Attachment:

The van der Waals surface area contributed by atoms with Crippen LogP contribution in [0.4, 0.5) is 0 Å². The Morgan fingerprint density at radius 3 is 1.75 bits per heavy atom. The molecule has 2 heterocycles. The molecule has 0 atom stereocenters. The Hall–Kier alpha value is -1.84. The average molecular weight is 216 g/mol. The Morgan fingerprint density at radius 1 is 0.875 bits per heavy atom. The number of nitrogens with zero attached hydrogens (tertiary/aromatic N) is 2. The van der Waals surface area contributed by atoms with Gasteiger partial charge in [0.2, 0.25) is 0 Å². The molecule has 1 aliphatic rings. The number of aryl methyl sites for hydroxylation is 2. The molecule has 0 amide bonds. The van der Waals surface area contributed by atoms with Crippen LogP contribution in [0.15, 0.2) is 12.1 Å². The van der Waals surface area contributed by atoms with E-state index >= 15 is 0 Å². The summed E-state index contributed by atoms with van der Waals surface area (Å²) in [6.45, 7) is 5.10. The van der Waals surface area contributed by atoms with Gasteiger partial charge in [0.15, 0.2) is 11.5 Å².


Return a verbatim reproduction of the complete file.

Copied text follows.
The van der Waals surface area contributed by atoms with Crippen LogP contribution in [0.4, 0.5) is 0 Å². The Morgan fingerprint density at radius 3 is 1.75 bits per heavy atom. The molecule has 2 heterocycles. The molecule has 0 atom stereocenters. The Hall–Kier alpha value is -1.84. The average molecular weight is 216 g/mol. The Morgan fingerprint density at radius 1 is 0.875 bits per heavy atom. The number of nitrogens with zero attached hydrogens (tertiary/aromatic N) is 2. The van der Waals surface area contributed by atoms with Gasteiger partial charge in [0.2, 0.25) is 0 Å². The molecule has 1 aliphatic rings. The number of aryl methyl sites for hydroxylation is 2. The molecule has 0 amide bonds. The van der Waals surface area contributed by atoms with Crippen LogP contribution in [0.15, 0.2) is 12.1 Å². The van der Waals surface area contributed by atoms with E-state index >= 15 is 0 Å². The summed E-state index contributed by atoms with van der Waals surface area (Å²) in [6.45, 7) is 5.10. The van der Waals surface area contributed by atoms with Gasteiger partial charge in [0.15, 0.2) is 11.5 Å².